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Alice answer appear Bardolph battle blood brother called Cambridge Captain cause Coll comes Constable crown Dauphin dead death desire doth duke earle edition England English Enter Exeter Exeunt eyes fair father fear field fire Fluellen folio follows force France French King give Gower grace hand hath head hear heart herald Holinshed honour hundred John Johnson Katherine keep kind King Henry land live look lord majesty Malone master means mind nature never night noble once Orleans pass passage Pistol play poor princes quarto quotes reading reason reference Rich Saint SCENE Schmidt sense soldiers soul speak stand Steevens sword tell thee things thou thought true turn unto victorie wear wish
Pagina 50 - A made a finer end, and went away, an it had been any christom child ; 'a parted even just between twelve and one, even at the turning o' the tide : for after I saw him fumble with the sheets, and play with flowers, and smile upon his fingers...
Pagina 94 - God's will ! I pray thee, wish not one man more. By Jove, I am not covetous for gold ; Nor care I who doth feed upon my cost ; It yearns me not if men my garments wear ; Such outward things dwell not in my desires : But if it be a sin to covet honour, [ am the most offending soul alive.
Pagina 80 - NOW entertain conjecture of a time When creeping murmur and the poring dark Fills the wide vessel of the universe. From camp to camp, through the foul womb of night, The hum of either army stilly sounds, That the fix'd sentinels almost receive The secret .whispers of each other's watch. Fire answers fire ; and through their paly flames Each battle sees the other's umber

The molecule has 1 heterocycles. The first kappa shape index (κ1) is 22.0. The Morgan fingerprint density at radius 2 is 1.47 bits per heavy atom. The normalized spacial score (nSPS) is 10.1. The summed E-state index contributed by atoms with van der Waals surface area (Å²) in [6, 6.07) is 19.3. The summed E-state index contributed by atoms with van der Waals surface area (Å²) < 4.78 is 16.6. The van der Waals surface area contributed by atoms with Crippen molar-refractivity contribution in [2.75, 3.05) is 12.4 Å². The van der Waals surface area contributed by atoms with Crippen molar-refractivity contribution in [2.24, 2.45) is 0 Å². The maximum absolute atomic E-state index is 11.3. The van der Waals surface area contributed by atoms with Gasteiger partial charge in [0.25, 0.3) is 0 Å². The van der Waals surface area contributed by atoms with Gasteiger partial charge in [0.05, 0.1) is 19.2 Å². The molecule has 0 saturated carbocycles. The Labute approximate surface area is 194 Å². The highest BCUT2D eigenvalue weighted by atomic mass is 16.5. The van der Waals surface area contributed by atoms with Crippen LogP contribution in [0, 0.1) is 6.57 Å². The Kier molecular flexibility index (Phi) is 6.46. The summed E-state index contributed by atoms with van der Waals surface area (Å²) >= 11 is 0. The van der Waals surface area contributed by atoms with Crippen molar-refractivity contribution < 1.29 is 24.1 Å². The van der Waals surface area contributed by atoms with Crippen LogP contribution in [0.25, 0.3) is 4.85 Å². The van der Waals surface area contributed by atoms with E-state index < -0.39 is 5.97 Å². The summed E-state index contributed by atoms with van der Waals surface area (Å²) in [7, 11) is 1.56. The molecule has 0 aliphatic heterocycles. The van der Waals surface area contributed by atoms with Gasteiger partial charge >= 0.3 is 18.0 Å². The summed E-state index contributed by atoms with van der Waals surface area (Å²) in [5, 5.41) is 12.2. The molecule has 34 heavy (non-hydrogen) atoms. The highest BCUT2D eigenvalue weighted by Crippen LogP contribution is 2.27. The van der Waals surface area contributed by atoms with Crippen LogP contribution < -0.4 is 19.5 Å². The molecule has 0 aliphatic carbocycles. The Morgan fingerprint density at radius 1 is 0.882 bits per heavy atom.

Pagina 59 - Let it pry through the portage of the head Like the brass cannon; let the brow o'erwhelm it As fearfully as doth a galled rock O'erhang and jutty his confounded base, Swill'd with the wild and wasteful ocean. Now set the teeth and stretch the nostril wide, Hold hard the breath and bend up every spirit To his full height.
Pagina 34 - Which pillage they with merry march bring home To the tent-royal of their emperor; Who, busied in his majesty, surveys The singing masons building roofs of gold, The civil citizens kneading up the honey, The poor mechanic porters crowding in Their heavy burdens at his narrow gate, The sad-eyed justice, with his surly hum, Delivering o'er to executors pale The lazy yawning drone.
Pagina 95 - This story shall the good man teach his son ; And Crispin Crispian shall ne'er go by, From this day to the ending of the world, But we in it shall be remembered...
Pagina 24 - tis your thoughts that now must deck our kings, Carry them here and there, jumping o'er times, Turning the accomplishment of many years Into an hour-glass...
Pagina 59 - Be copy now to men of grosser blood, And teach them how to war. And you, good yeomen, Whose limbs were made in England, show us here The mettle of your pasture; let us swear That you are worth your breeding; which I doubt not; For there is none of you so mean and base, That hath not noble lustre in your eyes. I see you stand like greyhounds in the slips, Straining upon the start. The game's afoot: Follow your spirit, and upon this charge Cry 'God for Harry, England, and Saint George!
Pagina 33 - Where some, like magistrates, correct at home, Others, like merchants, venture trade abroad; Others, like soldiers, armed in their stings, Make boot upon the summer's velvet buds; Which pillage they with merry march bring home To the tent-royal of their emperor...
Pagina 94 - Rather proclaim it, Westmoreland, through my host, That he which hath no stomach to this fight, Let him depart; his passport shall be made, And crowns for convoy put into his purse : We would not die in that man's company That fears his fellowship to die with us.